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Great reasons to play futsal

Futsal is a modified form of football, with only five players per side and on a much smaller pitch than traditional football games. The game is exciting and fast-paced and is often the first game young athletes play, in order to become skilled in the more well-known 11-a-side version of the game. Below are just a few reasons footballers should give the modified game a go.

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1 It improves ball control

Playing in a tighter space with a smaller number of players on your team and, therefore, fewer opportunities to pass the ball when challenged, helps players to improve their ball control and enables them to build upon existing skill

2 It forces you to think on your feet

The constant pressure from the opposition, combined with the reduction in players on the pitch, results in an increased speed of play. This forces players to read the game and think quickly about their next move.

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3 It improves fitness

The increase in speed of the game creates a larger demand for fitness from the players on the pitch. In order to compensate for the missing players in a traditional football match, players need to work twice as hard. This effectively develops physical conditioning, which will improve their game when they make the transition back to the football pitch.

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Of course, for serious athletes, this should be done alongside a regular exercise programme to maintain optimum fitness levels – http://www.dailycommercial.com/news/20170704/fitness-advice-eight-quick-ways-to-improve-your-running-stride.

4 It improves upon support play

The increased demand for support play forces you and your teammates around you to read the game and be prepared to support one another during a tricky challenge from the opposition. Not only will this improve upon your own support play, but will force you to notice new opportunities when they present themselves, giving you a more diverse method of play.

5 It’s fun

Finally, and perhaps most importantly, the game of futsal is enjoyable. It tests your abilities no matter what level you play at, and is, therefore, a stimulating and entertaining sport for all ages and standards of play to join in with. Why not give it a try today?

How to throw into a lineout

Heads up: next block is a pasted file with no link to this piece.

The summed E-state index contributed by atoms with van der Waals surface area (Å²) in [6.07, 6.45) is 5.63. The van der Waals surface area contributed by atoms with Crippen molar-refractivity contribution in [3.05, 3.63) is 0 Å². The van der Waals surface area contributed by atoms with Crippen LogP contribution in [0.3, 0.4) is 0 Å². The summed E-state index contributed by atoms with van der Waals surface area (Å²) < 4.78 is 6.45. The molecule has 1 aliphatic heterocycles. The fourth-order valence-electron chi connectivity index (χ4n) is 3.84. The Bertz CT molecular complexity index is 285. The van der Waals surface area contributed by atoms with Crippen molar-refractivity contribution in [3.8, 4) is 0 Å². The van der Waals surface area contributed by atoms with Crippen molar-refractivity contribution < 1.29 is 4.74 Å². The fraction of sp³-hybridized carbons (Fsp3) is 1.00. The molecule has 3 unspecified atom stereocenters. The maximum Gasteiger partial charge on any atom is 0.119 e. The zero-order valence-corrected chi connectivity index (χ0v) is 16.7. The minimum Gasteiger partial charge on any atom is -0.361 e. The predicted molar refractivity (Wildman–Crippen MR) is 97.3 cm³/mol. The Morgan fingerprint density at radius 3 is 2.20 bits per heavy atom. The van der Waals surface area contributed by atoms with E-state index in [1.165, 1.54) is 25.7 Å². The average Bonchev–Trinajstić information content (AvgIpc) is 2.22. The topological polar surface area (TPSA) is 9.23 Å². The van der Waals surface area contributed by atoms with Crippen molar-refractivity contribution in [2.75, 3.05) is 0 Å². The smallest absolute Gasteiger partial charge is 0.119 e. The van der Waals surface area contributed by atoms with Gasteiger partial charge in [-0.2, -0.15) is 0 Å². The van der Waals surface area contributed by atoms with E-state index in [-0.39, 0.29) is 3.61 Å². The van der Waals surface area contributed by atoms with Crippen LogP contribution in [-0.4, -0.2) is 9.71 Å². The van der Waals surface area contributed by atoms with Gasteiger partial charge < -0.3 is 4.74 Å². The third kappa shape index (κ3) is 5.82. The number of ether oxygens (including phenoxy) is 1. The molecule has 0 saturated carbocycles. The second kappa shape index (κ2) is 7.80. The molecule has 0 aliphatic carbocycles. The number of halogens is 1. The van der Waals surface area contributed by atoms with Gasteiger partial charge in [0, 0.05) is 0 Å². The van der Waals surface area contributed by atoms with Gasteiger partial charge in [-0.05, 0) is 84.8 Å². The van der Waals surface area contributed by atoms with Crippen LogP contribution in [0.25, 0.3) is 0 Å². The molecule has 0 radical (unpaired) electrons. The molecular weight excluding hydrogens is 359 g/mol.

Rugby is a game of skill and tactics and a key element of that is the lineout. The hooker is a crucial role for winning the ball, and there are many ways of getting the most from the throw-in. Try some out and see what works for your squad.

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All about the hands

Naturally, there will be a difference in hold depending on whether you lead with your right of your left hand. Most people are right-handed, so we’ll describe on that basis. Hold the ball towards the back, with the seams on the sides as if corners of a square. Put your left hand slightly forward as a guide, and relax the fingers with the thumb underneath. To complete the throw, point hands in the direction of the target. The throw should be a sharp movement, a ‘snap’ of the elbows with the hands out to release the ball.

Keep things stable

Having a strong core is extremely important, so exercises to improve core strength should form part of your regular training. Use a stability ball to help isolate the upper body. Sit on the ball with your head high and hips up. Practice the snap throw from that position, and when that becomes second nature, try the exercise from the ball using just one leg for stability.

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You might also want to introduce a wobble board to help with stability, core strength and posture. Standing tall with chest up, as with the ball, flex the knees but don’t bend them, and take the throw once you have your balance. This is worth getting right because, on the field, there won’t be long before the opposition is trying to take you off your feet. Practice and improve by getting your balance and completing the snap throw in a shorter time, and by throwing further.

For more tips on throwing into the lineout, see advice on the BBC website. Above all, it takes practice and working with your squad. Getting a rugby drill or two ready will help, available from online coaching specialists like Sport Plan https://www.sportplan.net/drills/Rugby/.

Review throws. Why did that particular throw work, but not the one before? How did the good throw feel? Don’t waste time analysing bad throws. With an average of 15 lineouts in a game, you should be completing almost 300 practice throws.